Graduate Students

Graduate Choral Conducting at UNL

Chamber singers picture in the Sheldon Museum of Art

Graduate choral music at UNL gives Masters and Doctoral choral conducting students numerous, thorough, and varied activities to further their craft, the choral art, and their careers. Most importantly, classes, rehearsals, research, labs, and activities will continue to "sharpen the ax" of the conductor.
Instrumental and opera students in graduate choral conducting have the opportunity to cross over to another genre; working with specialists in opera, wind ensemble, chamber music, and orchestral opportunities are available and encouraged.
Students in the UNL choral conducting classes conduct other musicians accompanied by graduate level pianists, not recordings. The graduate lab classes are comprised of other singers, volunteers, future conductors, and peers. Undergraduate choral conducting students may audition for positions in the graduate classes. Graduate students frequently coach undergraduate choral conductors.


The graduate conducting and literature courses (offered concurrently) are aligned in four 100-150 year course sequences:
Renaissance (1450-1600)
Baroque (1600-1750)
Classic / Romantic (1750-1900)
Twentieth Century / New-Millennium 1900-present)

Distinguished Choral Scholarship Residency Program: With the newly established Betty and Lee Kjelson Distinguished Choral Scholarship Residency Program, choral conductors here are treated to a ten-year residency program that will bring many of the world's greatest choral minds and conductors to our great campus to share their knowledge and work with our students conductors and choirs. Recent conductors have included Ann Howard Jones, Weston Noble (on three separate occasions), Eph Ehly, André Thomas, Doreen Rao, and Mack Wilberg. Dr. Jerry Blackstone of the University of Michigan was with us in 2010.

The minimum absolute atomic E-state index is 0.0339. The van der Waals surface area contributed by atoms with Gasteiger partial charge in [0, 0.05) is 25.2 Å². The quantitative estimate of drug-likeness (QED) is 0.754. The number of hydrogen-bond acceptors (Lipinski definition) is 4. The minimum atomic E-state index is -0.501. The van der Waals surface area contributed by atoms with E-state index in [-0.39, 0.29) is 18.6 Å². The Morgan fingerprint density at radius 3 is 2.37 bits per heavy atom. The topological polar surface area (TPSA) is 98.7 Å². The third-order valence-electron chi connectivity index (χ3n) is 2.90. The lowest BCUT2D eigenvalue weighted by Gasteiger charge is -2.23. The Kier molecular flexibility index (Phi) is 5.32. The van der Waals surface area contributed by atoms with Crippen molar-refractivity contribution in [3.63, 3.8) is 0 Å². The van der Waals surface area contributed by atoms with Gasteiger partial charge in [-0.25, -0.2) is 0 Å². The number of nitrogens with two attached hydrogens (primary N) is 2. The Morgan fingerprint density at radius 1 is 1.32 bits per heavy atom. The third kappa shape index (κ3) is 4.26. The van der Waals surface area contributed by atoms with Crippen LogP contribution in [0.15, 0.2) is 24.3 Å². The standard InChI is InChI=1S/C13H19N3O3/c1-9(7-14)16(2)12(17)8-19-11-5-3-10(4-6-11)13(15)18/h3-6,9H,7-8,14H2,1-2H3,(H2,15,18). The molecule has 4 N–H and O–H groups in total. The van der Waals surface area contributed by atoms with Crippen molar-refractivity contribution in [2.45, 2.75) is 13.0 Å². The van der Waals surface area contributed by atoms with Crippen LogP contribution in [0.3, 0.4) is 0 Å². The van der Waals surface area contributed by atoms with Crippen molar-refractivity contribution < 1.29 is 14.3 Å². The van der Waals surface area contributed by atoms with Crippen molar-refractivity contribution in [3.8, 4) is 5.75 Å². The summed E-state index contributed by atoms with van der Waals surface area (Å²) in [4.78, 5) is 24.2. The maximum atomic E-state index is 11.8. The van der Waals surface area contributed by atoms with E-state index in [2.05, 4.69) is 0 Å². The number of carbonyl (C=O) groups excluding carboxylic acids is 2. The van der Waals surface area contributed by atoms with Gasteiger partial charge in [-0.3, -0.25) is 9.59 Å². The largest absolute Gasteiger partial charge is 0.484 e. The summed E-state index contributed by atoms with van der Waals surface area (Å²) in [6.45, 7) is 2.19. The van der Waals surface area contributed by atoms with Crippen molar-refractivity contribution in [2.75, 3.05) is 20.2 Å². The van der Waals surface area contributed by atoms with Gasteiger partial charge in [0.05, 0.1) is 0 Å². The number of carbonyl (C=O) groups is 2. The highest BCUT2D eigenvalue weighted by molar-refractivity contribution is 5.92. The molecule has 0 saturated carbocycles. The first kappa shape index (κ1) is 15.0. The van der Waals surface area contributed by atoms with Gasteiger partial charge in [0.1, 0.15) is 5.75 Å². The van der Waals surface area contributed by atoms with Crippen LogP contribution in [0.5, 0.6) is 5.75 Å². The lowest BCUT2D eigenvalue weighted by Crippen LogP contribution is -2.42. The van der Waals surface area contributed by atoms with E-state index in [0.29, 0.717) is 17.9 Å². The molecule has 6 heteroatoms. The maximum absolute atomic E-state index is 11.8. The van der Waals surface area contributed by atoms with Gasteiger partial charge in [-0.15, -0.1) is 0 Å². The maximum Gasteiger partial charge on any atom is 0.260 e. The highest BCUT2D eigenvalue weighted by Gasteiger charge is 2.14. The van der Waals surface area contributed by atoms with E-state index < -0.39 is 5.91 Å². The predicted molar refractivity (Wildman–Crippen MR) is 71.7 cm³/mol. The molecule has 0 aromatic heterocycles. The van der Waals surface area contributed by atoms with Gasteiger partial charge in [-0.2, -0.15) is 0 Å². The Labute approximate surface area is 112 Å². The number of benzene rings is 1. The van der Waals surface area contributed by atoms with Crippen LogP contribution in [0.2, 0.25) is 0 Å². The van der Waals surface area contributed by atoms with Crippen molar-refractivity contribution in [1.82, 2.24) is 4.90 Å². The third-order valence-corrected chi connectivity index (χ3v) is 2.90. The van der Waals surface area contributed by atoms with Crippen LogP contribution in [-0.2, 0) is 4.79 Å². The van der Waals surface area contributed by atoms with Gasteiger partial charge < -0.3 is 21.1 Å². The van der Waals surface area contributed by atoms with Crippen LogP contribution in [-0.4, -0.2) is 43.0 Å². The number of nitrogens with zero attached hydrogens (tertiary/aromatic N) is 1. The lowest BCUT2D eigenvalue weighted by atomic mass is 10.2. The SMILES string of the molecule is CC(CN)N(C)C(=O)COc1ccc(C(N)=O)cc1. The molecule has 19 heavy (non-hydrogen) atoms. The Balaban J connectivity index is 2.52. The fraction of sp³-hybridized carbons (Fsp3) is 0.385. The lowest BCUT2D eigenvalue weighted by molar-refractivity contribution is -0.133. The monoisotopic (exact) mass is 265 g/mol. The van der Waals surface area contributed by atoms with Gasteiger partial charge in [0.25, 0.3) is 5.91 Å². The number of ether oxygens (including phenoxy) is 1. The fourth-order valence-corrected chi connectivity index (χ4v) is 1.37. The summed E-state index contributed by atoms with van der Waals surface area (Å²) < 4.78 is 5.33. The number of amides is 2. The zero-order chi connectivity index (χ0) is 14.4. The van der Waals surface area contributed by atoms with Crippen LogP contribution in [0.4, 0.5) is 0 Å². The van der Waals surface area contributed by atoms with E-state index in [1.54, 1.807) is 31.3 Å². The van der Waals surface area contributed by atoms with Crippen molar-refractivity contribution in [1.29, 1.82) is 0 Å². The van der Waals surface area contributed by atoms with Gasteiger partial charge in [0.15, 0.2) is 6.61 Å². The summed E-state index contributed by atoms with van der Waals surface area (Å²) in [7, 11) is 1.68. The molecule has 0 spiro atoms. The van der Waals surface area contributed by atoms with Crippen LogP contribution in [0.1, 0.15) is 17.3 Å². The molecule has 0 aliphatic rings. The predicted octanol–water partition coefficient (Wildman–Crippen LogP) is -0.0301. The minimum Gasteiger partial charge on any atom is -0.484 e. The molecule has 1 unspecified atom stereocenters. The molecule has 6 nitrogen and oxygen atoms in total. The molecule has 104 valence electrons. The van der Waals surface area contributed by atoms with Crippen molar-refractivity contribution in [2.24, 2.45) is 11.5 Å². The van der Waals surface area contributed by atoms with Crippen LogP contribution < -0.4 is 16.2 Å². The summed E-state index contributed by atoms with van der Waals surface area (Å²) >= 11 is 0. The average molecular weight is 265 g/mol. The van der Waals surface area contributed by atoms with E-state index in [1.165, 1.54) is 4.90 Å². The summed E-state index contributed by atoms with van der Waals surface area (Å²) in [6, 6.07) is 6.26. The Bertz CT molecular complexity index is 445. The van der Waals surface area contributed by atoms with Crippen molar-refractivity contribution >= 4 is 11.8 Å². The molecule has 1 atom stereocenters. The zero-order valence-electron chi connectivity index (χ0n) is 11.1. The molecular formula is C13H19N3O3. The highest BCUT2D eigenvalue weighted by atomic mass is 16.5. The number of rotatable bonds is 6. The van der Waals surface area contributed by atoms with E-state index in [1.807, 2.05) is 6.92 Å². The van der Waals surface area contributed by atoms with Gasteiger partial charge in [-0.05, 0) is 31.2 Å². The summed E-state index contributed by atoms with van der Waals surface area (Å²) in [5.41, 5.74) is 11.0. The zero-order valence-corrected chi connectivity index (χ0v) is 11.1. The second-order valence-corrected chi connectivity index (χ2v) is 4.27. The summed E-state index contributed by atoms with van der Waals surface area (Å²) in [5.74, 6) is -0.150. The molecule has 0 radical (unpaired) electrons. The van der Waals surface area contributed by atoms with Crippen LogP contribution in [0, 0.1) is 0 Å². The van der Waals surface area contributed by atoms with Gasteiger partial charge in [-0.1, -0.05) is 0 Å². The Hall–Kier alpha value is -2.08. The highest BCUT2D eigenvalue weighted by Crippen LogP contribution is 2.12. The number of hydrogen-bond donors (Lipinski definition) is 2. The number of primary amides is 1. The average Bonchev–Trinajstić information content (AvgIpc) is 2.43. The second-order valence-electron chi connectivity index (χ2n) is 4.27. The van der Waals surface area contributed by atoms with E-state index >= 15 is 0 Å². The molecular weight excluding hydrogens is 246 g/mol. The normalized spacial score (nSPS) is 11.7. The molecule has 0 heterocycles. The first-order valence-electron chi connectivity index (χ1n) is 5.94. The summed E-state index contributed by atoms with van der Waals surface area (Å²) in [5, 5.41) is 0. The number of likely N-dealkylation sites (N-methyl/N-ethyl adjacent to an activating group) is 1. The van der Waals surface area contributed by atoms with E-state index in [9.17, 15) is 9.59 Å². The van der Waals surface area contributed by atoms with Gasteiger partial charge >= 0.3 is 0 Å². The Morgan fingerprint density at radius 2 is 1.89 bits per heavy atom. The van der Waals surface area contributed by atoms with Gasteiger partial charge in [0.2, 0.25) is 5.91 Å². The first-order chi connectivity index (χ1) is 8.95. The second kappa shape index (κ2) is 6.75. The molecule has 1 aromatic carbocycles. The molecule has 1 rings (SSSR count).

UNL's long established graduate voice program continues to attract outstanding singers to Lincoln. UNL's premier choirs are filled with both graduate students in choral music, vocal performance majors, upperclassmen in music education, and other smart/talented upperclassmen from a variety of cross-campus colleges and majors. Check UNL's choral ensemble list and ensemble descriptions in this web site.

A prodigious full-time voice/opera faculty continues to attract fine singers regionally, nationally, and internationally. Our conducting students have opportunities to study under fine performer/scholars and improve their knowledge of the vocal instrument. Fine diction courses and vocal pedagogy studies here enable the conductor to be far more effective on the podium.

Regional choral opportunities include the nationally renowned Abendmusik Chorus and the Plymouth Music Series. Numerous local churches hire conductors and paid section leader/singers. Opportunities abound.

Past conductors that have worked with UNL choirs and conductors reads like a Who's Who in choral music: Dale Warland, René Clausen, Don V Moses, Joshua Rifkin, Jeremy Jackman, Simon Carrington, Sir David Willcocks, William Hatcher, Malcolm Dalglish, Anton Armstrong, Ann Howard Jones, Phil Mattson, the Swingle Singers, Bobby McFerrin, Eph Ely, Doreen Rao, Weston Noble, Edward Polochick, and the late Moses Hogan and Robert Shaw.

Graduate Choral Conducting Recital Expectations for MM and DMA:

  • A cappella pieces should be performed a cappella
  • Strive for performances that are as authentic as can be, given the university environment: choose music accordingly…consider that a significant portion of a passing grade is the art of programming.
  • Conduct at least 50% with a baton.
  • In some instances, securing performance forces will be the responsibility of the student conductor
  • Securing the appropriate accompanist, accompanying instruments, and location is often the responsibility of the student
  • Student conductors will need to go to the office on recital sign-up week to pay (for recording) and get their contract